As we celebrate the anniversary of women's right to vote on August 26th, Women's Equality Day, we need to draw attention to the effect of tobacco-related diseases on women.
Lung cancer has surpassed breast cancer as a leading killer of women. Smoking and exposure to secondhand smoke increases the risk of heart disease, which kills one of three women in the United States. Babies born to women who smoke and babies who are exposed to secondhand smoke after birth are at greater risk for sudden infant death syndrome (SIDS), asthma, and other chronic lung diseases.
It is not by accident that tobacco use has increased to the point of creating an epidemic among American women. Since the 1960s, tobacco advertising has linked women's liberation with smoking, beginning with "You've come a long way, baby," and now proclaiming that "It's a woman thing." The tobacco companies also have developed slick advertising campaigns that glamorize smoking and that connect cigarettes with thinness. The Federal Trade Commission's annual report on tobacco advertising revealed that advertising and promotional expenditures increased by $2.68 billion (21.5%) between 2002 and 2003, for a grand total annual expenditure of $15.15 billion. This represents an increase of approximately $9 billion since 1998.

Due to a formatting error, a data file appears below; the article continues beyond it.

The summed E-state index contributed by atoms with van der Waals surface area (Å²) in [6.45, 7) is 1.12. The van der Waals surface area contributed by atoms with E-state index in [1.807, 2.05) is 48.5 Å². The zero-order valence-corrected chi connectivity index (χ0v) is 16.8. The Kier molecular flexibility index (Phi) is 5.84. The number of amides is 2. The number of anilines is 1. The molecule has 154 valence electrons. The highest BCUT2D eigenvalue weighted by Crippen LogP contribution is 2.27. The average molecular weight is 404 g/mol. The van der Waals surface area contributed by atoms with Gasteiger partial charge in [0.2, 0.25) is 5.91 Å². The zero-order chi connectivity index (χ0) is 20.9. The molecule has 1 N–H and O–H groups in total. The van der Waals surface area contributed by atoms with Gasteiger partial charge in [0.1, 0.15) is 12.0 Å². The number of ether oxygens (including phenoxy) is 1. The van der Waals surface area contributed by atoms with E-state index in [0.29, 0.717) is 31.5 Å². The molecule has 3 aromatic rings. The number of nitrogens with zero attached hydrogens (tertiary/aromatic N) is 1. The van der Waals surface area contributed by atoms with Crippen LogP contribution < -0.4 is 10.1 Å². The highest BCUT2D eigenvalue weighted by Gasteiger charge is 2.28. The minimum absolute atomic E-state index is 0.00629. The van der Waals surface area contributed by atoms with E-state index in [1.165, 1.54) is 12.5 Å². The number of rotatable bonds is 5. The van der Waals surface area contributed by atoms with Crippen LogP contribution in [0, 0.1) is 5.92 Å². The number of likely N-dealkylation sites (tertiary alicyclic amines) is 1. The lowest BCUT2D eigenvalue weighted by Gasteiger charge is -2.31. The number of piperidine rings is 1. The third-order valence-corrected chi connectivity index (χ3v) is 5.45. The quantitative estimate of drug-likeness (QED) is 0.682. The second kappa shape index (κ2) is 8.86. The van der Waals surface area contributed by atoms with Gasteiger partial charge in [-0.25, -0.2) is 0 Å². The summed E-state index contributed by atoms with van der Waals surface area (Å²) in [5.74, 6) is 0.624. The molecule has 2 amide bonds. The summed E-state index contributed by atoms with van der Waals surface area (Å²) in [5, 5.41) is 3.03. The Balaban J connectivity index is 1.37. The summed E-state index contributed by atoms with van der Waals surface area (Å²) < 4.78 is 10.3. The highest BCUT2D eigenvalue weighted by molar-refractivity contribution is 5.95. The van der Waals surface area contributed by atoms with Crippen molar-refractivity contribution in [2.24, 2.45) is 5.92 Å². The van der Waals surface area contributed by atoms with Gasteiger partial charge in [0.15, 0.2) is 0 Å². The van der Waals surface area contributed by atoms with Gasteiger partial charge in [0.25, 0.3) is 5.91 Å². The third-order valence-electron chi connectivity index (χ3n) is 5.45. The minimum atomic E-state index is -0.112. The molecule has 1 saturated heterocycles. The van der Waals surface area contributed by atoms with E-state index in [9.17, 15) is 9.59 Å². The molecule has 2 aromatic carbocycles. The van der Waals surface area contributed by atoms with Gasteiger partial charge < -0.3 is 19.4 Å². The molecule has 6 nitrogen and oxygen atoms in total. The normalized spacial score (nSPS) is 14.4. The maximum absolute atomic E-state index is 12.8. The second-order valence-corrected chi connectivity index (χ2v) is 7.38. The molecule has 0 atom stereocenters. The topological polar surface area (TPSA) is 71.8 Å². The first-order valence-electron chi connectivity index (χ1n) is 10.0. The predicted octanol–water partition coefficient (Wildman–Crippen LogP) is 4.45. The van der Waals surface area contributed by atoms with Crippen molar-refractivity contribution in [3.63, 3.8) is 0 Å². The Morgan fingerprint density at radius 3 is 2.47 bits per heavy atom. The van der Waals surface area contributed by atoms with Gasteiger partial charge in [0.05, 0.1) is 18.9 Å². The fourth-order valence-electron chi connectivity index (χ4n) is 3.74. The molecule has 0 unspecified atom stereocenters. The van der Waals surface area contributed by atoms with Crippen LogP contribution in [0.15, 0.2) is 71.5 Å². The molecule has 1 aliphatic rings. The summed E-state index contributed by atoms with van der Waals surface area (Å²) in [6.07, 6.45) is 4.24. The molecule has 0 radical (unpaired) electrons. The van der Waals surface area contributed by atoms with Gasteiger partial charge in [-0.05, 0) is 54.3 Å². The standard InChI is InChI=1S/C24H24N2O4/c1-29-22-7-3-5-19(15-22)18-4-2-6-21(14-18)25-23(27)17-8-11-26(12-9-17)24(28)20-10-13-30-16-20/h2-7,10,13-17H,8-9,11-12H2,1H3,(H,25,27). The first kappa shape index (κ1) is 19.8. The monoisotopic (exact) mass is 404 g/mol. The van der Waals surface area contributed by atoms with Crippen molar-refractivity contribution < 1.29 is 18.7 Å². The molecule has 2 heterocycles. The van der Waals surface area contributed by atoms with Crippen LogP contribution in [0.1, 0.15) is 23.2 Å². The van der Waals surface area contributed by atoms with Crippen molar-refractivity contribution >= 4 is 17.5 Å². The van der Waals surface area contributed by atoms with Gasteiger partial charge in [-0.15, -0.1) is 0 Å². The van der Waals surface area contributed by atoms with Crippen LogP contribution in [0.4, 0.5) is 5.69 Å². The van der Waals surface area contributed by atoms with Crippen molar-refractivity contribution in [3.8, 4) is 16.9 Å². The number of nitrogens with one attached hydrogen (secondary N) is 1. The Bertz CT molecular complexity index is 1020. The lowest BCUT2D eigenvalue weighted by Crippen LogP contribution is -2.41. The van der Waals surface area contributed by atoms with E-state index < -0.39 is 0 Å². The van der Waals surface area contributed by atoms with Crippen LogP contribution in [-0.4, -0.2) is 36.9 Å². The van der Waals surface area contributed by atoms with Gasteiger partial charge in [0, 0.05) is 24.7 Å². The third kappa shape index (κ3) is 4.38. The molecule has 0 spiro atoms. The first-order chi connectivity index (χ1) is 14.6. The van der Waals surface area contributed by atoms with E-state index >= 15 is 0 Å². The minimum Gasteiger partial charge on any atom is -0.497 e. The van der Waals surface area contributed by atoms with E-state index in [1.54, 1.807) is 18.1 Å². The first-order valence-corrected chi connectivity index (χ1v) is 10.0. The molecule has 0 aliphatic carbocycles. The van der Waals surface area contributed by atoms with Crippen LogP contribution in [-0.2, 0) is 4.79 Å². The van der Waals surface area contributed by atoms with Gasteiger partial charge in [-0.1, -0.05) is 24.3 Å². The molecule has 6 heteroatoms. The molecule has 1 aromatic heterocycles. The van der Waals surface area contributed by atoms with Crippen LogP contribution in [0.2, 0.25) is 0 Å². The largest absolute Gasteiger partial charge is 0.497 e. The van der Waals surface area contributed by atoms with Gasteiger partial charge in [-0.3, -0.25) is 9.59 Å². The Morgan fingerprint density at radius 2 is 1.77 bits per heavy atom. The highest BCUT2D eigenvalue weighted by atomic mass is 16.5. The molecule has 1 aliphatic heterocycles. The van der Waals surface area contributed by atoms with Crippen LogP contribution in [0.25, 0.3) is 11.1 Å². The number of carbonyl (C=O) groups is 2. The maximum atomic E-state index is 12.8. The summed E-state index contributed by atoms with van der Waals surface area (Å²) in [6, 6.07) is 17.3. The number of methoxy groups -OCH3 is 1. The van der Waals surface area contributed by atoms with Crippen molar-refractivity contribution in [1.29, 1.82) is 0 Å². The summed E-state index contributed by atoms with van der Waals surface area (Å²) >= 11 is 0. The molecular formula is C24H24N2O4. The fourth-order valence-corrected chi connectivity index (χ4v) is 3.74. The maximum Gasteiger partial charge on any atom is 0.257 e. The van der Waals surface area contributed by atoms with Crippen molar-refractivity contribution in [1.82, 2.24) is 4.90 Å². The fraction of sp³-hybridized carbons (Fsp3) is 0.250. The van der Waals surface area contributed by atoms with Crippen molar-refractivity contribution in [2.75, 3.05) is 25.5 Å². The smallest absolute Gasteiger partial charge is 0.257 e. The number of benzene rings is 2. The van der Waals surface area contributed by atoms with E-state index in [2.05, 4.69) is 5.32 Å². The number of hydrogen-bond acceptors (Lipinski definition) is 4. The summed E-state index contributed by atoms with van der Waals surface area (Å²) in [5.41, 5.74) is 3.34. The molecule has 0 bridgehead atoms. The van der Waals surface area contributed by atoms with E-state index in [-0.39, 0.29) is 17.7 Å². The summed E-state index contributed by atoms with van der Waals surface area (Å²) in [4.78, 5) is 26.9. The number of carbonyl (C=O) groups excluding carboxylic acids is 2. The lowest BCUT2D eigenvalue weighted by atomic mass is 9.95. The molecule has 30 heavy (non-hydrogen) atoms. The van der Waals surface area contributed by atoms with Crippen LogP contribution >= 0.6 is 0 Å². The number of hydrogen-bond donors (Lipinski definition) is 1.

The Centers for Disease Control and Prevention (CDC) offers a number of publications that explain the risks of smoking and exposure to secondhand smoke and the benefits of quitting. These include the 2006 Surgeon General's Report, The Health Consequences of Involuntary Exposure to Tobacco Smoke, the 2004 Surgeon General's Report, The Health Consequences of Smoking, and a number of products based on these reports. CDC also has a community toolkit to help combat the problem of tobacco use among young girls and women, Dispelling the Myths About Smoking.
We may not have the money that the tobacco companies have, but we have hearts that react to the pain and suffering caused by tobacco use. All of us must work together to keep children safe from tobacco use and to help those who want to quit their deadly addiction
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